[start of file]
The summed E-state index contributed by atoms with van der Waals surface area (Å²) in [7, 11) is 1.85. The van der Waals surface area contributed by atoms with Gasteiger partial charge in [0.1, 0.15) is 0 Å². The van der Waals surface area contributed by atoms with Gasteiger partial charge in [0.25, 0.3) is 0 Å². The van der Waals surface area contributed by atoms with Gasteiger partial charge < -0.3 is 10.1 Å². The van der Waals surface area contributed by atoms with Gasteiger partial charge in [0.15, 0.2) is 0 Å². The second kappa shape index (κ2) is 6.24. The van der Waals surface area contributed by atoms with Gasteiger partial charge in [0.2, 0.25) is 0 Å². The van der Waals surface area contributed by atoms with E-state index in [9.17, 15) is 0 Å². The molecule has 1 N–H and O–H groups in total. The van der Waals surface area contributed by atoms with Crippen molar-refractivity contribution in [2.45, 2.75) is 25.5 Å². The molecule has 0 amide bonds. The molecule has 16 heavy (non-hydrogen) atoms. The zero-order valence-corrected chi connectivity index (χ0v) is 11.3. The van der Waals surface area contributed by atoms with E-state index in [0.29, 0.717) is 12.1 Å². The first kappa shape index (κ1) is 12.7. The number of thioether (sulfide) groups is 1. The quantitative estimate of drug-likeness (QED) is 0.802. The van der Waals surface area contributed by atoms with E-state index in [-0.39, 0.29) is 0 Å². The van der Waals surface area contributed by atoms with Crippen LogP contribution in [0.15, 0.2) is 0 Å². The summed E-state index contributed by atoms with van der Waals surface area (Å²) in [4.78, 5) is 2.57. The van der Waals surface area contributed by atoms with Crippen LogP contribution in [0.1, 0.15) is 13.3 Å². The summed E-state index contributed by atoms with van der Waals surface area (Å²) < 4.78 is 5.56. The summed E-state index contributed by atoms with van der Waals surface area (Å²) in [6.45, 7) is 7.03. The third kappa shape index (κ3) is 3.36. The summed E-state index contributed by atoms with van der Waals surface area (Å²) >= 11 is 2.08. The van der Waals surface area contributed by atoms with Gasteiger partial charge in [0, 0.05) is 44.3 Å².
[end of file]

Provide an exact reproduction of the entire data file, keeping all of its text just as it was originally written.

The summed E-state index contributed by atoms with van der Waals surface area (Å²) in [7, 11) is 1.85. The van der Waals surface area contributed by atoms with Gasteiger partial charge in [0.1, 0.15) is 0 Å². The van der Waals surface area contributed by atoms with Gasteiger partial charge in [0.25, 0.3) is 0 Å². The van der Waals surface area contributed by atoms with Gasteiger partial charge < -0.3 is 10.1 Å². The van der Waals surface area contributed by atoms with Gasteiger partial charge in [0.15, 0.2) is 0 Å². The second kappa shape index (κ2) is 6.24. The van der Waals surface area contributed by atoms with Gasteiger partial charge in [0.2, 0.25) is 0 Å². The van der Waals surface area contributed by atoms with E-state index in [9.17, 15) is 0 Å². The molecule has 1 N–H and O–H groups in total. The van der Waals surface area contributed by atoms with Crippen molar-refractivity contribution in [2.45, 2.75) is 25.5 Å². The molecule has 0 amide bonds. The molecule has 16 heavy (non-hydrogen) atoms. The zero-order valence-corrected chi connectivity index (χ0v) is 11.3. The van der Waals surface area contributed by atoms with E-state index in [0.29, 0.717) is 12.1 Å². The first kappa shape index (κ1) is 12.7. The number of thioether (sulfide) groups is 1. The quantitative estimate of drug-likeness (QED) is 0.802. The van der Waals surface area contributed by atoms with E-state index in [-0.39, 0.29) is 0 Å². The van der Waals surface area contributed by atoms with Crippen LogP contribution in [0.15, 0.2) is 0 Å². The summed E-state index contributed by atoms with van der Waals surface area (Å²) in [4.78, 5) is 2.57. The van der Waals surface area contributed by atoms with Crippen LogP contribution in [0.1, 0.15) is 13.3 Å². The summed E-state index contributed by atoms with van der Waals surface area (Å²) < 4.78 is 5.56. The summed E-state index contributed by atoms with van der Waals surface area (Å²) in [6.45, 7) is 7.03. The third kappa shape index (κ3) is 3.36. The summed E-state index contributed by atoms with van der Waals surface area (Å²) >= 11 is 2.08. The van der Waals surface area contributed by atoms with Gasteiger partial charge in [0, 0.05) is 44.3 Å².